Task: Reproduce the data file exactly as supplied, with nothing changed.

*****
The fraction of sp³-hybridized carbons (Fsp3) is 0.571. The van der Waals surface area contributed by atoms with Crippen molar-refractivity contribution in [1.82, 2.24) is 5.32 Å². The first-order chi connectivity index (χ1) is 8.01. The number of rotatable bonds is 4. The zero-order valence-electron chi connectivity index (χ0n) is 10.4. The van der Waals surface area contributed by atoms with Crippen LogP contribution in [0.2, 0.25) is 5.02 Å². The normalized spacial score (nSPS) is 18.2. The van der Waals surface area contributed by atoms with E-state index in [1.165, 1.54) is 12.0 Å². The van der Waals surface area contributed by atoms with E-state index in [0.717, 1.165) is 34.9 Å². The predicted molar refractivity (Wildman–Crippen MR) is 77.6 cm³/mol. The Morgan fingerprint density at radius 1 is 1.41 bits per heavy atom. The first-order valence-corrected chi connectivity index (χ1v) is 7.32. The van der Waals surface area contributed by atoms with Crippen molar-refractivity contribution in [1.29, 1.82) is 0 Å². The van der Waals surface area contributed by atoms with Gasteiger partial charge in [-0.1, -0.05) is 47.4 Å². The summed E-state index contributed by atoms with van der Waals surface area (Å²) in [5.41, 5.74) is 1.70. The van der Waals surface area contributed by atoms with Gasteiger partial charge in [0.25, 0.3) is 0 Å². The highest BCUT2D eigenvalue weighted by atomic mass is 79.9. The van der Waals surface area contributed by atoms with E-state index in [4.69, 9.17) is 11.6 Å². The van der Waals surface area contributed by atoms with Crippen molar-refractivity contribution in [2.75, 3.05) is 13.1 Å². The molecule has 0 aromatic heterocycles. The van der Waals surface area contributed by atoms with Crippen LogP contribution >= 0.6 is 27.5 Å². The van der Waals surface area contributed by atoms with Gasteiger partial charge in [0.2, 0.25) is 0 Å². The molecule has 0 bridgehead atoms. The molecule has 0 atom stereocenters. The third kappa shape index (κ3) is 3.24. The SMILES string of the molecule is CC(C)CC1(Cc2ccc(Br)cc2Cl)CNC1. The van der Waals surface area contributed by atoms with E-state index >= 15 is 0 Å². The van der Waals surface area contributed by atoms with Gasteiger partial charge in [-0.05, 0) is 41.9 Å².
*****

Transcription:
The fraction of sp³-hybridized carbons (Fsp3) is 0.571. The van der Waals surface area contributed by atoms with Crippen molar-refractivity contribution in [1.82, 2.24) is 5.32 Å². The first-order chi connectivity index (χ1) is 8.01. The number of rotatable bonds is 4. The zero-order valence-electron chi connectivity index (χ0n) is 10.4. The van der Waals surface area contributed by atoms with Crippen LogP contribution in [0.2, 0.25) is 5.02 Å². The normalized spacial score (nSPS) is 18.2. The van der Waals surface area contributed by atoms with E-state index in [1.165, 1.54) is 12.0 Å². The van der Waals surface area contributed by atoms with E-state index in [0.717, 1.165) is 34.9 Å². The predicted molar refractivity (Wildman–Crippen MR) is 77.6 cm³/mol. The Morgan fingerprint density at radius 1 is 1.41 bits per heavy atom. The first-order valence-corrected chi connectivity index (χ1v) is 7.32. The van der Waals surface area contributed by atoms with Crippen molar-refractivity contribution in [1.29, 1.82) is 0 Å². The van der Waals surface area contributed by atoms with Gasteiger partial charge in [-0.1, -0.05) is 47.4 Å². The summed E-state index contributed by atoms with van der Waals surface area (Å²) in [5.41, 5.74) is 1.70. The van der Waals surface area contributed by atoms with Gasteiger partial charge in [0.25, 0.3) is 0 Å². The highest BCUT2D eigenvalue weighted by atomic mass is 79.9. The van der Waals surface area contributed by atoms with E-state index in [4.69, 9.17) is 11.6 Å². The van der Waals surface area contributed by atoms with Crippen molar-refractivity contribution in [2.75, 3.05) is 13.1 Å². The molecule has 0 aromatic heterocycles. The van der Waals surface area contributed by atoms with Crippen LogP contribution >= 0.6 is 27.5 Å². The van der Waals surface area contributed by atoms with Gasteiger partial charge in [0.2, 0.25) is 0 Å². The molecule has 0 bridgehead atoms. The molecule has 0 atom stereocenters. The third kappa shape index (κ3) is 3.24. The SMILES string of the molecule is CC(C)CC1(Cc2ccc(Br)cc2Cl)CNC1. The van der Waals surface area contributed by atoms with E-state index >= 15 is 0 Å². The van der Waals surface area contributed by atoms with Gasteiger partial charge in [-0.05, 0) is 41.9 Å².